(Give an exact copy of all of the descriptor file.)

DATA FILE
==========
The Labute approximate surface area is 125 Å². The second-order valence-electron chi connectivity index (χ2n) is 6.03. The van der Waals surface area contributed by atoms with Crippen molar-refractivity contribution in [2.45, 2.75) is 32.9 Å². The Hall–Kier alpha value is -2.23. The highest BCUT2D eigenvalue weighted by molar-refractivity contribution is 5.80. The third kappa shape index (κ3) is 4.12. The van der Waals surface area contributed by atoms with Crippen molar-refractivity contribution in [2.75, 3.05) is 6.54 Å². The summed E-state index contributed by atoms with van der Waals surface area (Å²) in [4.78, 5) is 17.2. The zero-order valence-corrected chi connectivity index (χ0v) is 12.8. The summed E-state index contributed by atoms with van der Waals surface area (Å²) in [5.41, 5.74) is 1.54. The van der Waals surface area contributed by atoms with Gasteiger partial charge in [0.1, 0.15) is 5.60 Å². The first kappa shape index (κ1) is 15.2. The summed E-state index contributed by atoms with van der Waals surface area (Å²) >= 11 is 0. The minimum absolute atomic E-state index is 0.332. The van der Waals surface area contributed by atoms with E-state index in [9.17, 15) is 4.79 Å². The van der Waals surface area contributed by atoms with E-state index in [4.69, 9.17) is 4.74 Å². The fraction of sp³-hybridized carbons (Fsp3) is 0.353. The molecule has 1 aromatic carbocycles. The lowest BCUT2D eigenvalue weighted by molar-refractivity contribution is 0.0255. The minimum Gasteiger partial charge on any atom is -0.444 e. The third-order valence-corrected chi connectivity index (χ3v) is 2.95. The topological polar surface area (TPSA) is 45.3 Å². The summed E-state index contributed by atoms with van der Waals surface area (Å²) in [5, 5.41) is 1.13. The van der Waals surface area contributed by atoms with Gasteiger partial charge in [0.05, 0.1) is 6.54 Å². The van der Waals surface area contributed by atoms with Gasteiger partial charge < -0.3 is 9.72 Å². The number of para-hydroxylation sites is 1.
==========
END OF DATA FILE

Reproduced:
The Labute approximate surface area is 125 Å². The second-order valence-electron chi connectivity index (χ2n) is 6.03. The van der Waals surface area contributed by atoms with Crippen molar-refractivity contribution in [2.45, 2.75) is 32.9 Å². The Hall–Kier alpha value is -2.23. The highest BCUT2D eigenvalue weighted by molar-refractivity contribution is 5.80. The third kappa shape index (κ3) is 4.12. The van der Waals surface area contributed by atoms with Crippen molar-refractivity contribution in [2.75, 3.05) is 6.54 Å². The summed E-state index contributed by atoms with van der Waals surface area (Å²) in [4.78, 5) is 17.2. The zero-order valence-corrected chi connectivity index (χ0v) is 12.8. The summed E-state index contributed by atoms with van der Waals surface area (Å²) in [5.41, 5.74) is 1.54. The van der Waals surface area contributed by atoms with Gasteiger partial charge in [0.1, 0.15) is 5.60 Å². The first kappa shape index (κ1) is 15.2. The summed E-state index contributed by atoms with van der Waals surface area (Å²) >= 11 is 0. The minimum absolute atomic E-state index is 0.332. The van der Waals surface area contributed by atoms with E-state index in [9.17, 15) is 4.79 Å². The van der Waals surface area contributed by atoms with E-state index in [4.69, 9.17) is 4.74 Å². The fraction of sp³-hybridized carbons (Fsp3) is 0.353. The molecule has 1 aromatic carbocycles. The lowest BCUT2D eigenvalue weighted by molar-refractivity contribution is 0.0255. The minimum Gasteiger partial charge on any atom is -0.444 e. The third-order valence-corrected chi connectivity index (χ3v) is 2.95. The topological polar surface area (TPSA) is 45.3 Å². The summed E-state index contributed by atoms with van der Waals surface area (Å²) in [5, 5.41) is 1.13. The van der Waals surface area contributed by atoms with Gasteiger partial charge in [0.05, 0.1) is 6.54 Å². The van der Waals surface area contributed by atoms with Gasteiger partial charge < -0.3 is 9.72 Å². The number of para-hydroxylation sites is 1.